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Can Trump’s hush money conviction be overturned after Supreme Court immunity ruling?

Can Trump’s hush money conviction be overturned after Supreme Court immunity ruling?
Can Trump’s hush money conviction be overturned after Supreme Court immunity ruling?

Just hours after the Supreme Court granted Donald Trump absolute immunity for “official acts” committed during his term in office, the former president’s lawyers sought to overturn the conviction in his hush money criminal trial.

The 78-year-old former president was found guilty on May 30 on all 34 counts of falsifying business records and paying hush money to porn star Stormy Daniels to refute allegations of an affair before the 2016 presidential election.

For the charges, Trump now faces several years in prison, probation, community service, large fines, or a combination of these penalties.

Following the Supreme Court’s landmark ruling, Trump’s team is arguing for the verdict to be overturned.

On Monday, Trump’s lawyers immediately sent a letter to the judge presiding over the case, Juan Merchan, asking him to overturn the guilty verdict.

The office of Manhattan District Attorney Alvin Bragg responded Tuesday, saying Trump’s arguments for such a decision were “meritless.” But it said prosecutors did not oppose the former president’s request to delay the July 11 sentencing date by two weeks. Instead, they requested July 24 as the final deadline to file all legal arguments in the case.

But is this simply a baseless, desperate attempt by Trump to overturn the conviction of the Republican presidential candidate at the last moment, or does the defense possibly have a chance?

Trump sat with lead attorney Todd Blanche at his hush money criminal trial, who found him guilty on all charges against him
Trump sat with lead attorney Todd Blanche at his hush money criminal trial, who found him guilty on all charges against him (via REUTERS)

Duncan Levin, a criminal defense attorney and former senior official in the Manhattan District Attorney’s Office, said The Independent that the Supreme Court’s decision “is unlikely to change anything at all.”

“There is really no credible argument that covering up the payment of hush money to a porn star is one of the core constitutional duties of the President of the United States,” Levin said.

“They are doing everything they can to delay things and delay the verdict… if you don’t ask for it, you don’t get it,” he added.

In their landmark ruling on Monday (6-3), the majority of justices declared that Trump and all future presidents enjoy immunity for their official acts during their term in office.

Presidents, however, are not immune from unofficial acts – that is, acts that take place in private. But the “outer sphere” of the president’s duties must be granted some immunity, the majority wrote.

The Supreme Court has left it to lower courts to determine what constitutes an official act. This means that Trump’s federal election interference case must now be sent back to a lower court for further legal arguments, which will cause further delays.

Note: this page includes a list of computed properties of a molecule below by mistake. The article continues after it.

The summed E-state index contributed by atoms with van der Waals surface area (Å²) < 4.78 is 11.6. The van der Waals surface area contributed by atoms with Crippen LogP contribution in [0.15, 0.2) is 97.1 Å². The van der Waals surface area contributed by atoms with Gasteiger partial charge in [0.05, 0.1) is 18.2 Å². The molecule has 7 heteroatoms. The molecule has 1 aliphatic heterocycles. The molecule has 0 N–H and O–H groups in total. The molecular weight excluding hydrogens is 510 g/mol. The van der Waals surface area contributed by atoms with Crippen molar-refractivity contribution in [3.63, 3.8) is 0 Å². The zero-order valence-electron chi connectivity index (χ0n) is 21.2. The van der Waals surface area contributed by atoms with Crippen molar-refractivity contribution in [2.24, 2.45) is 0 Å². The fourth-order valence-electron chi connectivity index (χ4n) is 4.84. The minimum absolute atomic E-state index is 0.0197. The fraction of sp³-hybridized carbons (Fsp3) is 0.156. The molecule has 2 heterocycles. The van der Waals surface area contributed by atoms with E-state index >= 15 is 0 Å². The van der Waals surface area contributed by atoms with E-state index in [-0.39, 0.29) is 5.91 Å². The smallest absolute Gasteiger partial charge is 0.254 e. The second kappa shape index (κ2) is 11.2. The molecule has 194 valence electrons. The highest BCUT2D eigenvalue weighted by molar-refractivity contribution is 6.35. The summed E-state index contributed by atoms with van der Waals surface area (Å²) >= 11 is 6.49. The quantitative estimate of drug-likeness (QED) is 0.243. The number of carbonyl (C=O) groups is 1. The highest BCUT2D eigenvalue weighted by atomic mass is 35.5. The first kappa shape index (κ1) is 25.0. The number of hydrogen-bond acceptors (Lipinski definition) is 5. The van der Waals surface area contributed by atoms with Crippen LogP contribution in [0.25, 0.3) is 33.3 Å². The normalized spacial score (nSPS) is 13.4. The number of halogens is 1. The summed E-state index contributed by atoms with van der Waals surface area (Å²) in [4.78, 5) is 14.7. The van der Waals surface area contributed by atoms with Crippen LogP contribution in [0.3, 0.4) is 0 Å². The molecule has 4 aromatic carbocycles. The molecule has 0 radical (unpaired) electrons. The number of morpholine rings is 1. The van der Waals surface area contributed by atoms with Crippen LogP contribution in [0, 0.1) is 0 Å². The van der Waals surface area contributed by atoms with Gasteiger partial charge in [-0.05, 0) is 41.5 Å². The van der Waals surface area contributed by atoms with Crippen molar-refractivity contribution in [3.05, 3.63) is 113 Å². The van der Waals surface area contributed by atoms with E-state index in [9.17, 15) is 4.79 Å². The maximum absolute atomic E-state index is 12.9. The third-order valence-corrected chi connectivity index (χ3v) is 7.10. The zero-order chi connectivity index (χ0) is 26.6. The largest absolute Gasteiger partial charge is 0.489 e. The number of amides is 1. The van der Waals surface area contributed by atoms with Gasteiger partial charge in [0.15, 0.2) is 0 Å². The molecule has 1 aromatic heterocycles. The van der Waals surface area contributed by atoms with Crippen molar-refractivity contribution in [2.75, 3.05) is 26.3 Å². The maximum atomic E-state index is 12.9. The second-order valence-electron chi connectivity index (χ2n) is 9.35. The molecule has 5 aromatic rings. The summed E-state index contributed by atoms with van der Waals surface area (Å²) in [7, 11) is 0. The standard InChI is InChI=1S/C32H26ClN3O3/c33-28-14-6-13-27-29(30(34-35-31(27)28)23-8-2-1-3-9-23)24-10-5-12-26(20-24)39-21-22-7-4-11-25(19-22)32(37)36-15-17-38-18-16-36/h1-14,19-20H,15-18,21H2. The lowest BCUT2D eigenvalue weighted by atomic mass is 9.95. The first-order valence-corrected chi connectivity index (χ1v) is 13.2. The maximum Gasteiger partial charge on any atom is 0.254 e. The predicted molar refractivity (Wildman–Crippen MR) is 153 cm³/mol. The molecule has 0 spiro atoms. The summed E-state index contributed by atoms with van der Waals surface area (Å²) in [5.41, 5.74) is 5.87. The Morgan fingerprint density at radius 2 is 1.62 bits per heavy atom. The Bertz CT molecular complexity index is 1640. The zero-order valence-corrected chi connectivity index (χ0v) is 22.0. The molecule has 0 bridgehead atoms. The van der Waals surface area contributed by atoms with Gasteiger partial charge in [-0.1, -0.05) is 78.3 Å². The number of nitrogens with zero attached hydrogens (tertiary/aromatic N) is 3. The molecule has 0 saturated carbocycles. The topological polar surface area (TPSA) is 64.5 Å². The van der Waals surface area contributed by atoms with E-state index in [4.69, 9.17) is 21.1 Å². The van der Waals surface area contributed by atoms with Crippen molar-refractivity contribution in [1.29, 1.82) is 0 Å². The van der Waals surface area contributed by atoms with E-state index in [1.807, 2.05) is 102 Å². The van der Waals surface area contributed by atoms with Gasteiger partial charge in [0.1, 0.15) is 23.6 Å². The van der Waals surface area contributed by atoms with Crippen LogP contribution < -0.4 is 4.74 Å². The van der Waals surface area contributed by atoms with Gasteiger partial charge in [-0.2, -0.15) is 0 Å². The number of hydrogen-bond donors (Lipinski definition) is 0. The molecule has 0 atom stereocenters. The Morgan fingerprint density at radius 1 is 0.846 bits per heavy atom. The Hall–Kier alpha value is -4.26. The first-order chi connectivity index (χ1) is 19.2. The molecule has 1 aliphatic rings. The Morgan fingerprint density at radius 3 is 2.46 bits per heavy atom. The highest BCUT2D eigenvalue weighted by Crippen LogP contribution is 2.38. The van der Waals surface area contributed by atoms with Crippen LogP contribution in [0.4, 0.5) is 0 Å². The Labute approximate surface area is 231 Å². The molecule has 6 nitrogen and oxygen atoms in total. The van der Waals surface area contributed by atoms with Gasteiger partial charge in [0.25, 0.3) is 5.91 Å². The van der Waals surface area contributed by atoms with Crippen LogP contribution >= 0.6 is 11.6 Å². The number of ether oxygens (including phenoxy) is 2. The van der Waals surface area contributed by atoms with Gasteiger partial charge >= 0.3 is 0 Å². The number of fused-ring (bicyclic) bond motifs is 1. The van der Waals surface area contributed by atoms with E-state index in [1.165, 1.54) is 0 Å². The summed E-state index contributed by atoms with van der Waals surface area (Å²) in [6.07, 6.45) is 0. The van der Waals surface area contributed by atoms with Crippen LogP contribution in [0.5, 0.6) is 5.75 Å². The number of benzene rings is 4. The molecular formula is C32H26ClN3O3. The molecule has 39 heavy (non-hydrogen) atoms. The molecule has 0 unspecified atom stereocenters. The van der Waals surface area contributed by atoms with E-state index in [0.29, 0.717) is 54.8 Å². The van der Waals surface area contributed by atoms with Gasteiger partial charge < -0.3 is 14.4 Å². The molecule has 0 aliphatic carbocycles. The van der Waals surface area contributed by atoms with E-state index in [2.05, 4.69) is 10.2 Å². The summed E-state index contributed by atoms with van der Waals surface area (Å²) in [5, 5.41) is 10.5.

Before the Supreme Court’s decision, Trump had claimed immunity from prosecution or civil threats in any proceedings against him, which was rejected by two judges.

In Trump’s letter to the judge, first reported by The New York TimesHis lawyers requested permission to file a motion to stay the verdict and dismiss the case.

They argued that the Supreme Court’s decision reinforced their position that Bragg should not have been allowed to present evidence about Trump’s actions during his presidency.

The office of Manhattan District Attorney Alvin Bragg is expected to respond to the letter from Trump's legal team on Tuesday.
The office of Manhattan District Attorney Alvin Bragg is expected to respond to the letter from Trump’s legal team on Tuesday. (Getty Images)

One of Trump’s lawyers in the immunity case, Will Scharf, also claimed that the Supreme Court’s decision now “absolutely” impacts the hush money trial.

“The Supreme Court has made it very clear that when acts fall within the outer scope of the President’s official responsibilities and for which there is presumptive immunity from prosecution, evidence of those acts cannot be used to prosecute essentially private acts,” he told CNN.

But neither the indictment nor the prosecution’s arguments contain any reference to actions involving the presidency – with the exception of Trump’s signature on checks to his former agent and then-lawyer Michael Cohen, reimbursing him for payments to Daniels.

These checks were signed when Trump was president in 2017, his first year in office.

“As shocking as it is, it is not a fundamental constitutional duty to sign checks from the Oval Office and promote a criminal cause,” Levin said.

In addition, the deadline for filing lawsuits following the conviction has expired last month, and it is unclear what arguments Trump’s lawyers would present to the court based on the Supreme Court’s relatively narrow decision on Monday.

On Monday evening, Trump’s lawyer Todd Blanche said: The Independent that he had “no comment” and added that “there is nothing public yet that could be communicated”.

However, the former president was quick to stress that the Supreme Court’s ruling de facto exonerated him.

In a post on Truth Social, he said the Supreme Court’s decision “should put an end to the entire witch hunt against me by the fraudulent Joe Biden,” including “the New York hoaxes.”

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